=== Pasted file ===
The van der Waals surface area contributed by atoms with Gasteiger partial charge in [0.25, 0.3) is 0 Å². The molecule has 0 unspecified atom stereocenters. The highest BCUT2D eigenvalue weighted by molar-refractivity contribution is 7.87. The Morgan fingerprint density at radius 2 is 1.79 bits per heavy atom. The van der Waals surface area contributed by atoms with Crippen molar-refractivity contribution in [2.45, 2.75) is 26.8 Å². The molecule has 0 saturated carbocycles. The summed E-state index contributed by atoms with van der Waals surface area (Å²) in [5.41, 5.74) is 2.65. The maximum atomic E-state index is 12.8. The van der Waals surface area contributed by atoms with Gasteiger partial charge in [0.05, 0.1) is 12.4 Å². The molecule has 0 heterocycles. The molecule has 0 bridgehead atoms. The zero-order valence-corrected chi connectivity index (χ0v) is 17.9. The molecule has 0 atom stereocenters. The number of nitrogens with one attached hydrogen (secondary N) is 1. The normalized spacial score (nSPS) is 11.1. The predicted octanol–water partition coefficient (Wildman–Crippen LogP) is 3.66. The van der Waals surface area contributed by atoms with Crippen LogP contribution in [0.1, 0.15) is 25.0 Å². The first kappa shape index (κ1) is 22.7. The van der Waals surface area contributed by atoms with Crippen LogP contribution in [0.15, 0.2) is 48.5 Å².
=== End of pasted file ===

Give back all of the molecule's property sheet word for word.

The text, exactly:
The van der Waals surface area contributed by atoms with Gasteiger partial charge in [0.25, 0.3) is 0 Å². The molecule has 0 unspecified atom stereocenters. The highest BCUT2D eigenvalue weighted by molar-refractivity contribution is 7.87. The Morgan fingerprint density at radius 2 is 1.79 bits per heavy atom. The van der Waals surface area contributed by atoms with Crippen molar-refractivity contribution in [2.45, 2.75) is 26.8 Å². The molecule has 0 saturated carbocycles. The summed E-state index contributed by atoms with van der Waals surface area (Å²) in [5.41, 5.74) is 2.65. The maximum atomic E-state index is 12.8. The van der Waals surface area contributed by atoms with Gasteiger partial charge in [0.05, 0.1) is 12.4 Å². The molecule has 0 heterocycles. The molecule has 0 bridgehead atoms. The zero-order valence-corrected chi connectivity index (χ0v) is 17.9. The molecule has 0 atom stereocenters. The number of nitrogens with one attached hydrogen (secondary N) is 1. The normalized spacial score (nSPS) is 11.1. The predicted octanol–water partition coefficient (Wildman–Crippen LogP) is 3.66. The van der Waals surface area contributed by atoms with Crippen LogP contribution in [0.1, 0.15) is 25.0 Å². The first kappa shape index (κ1) is 22.7. The van der Waals surface area contributed by atoms with Crippen LogP contribution in [0.15, 0.2) is 48.5 Å².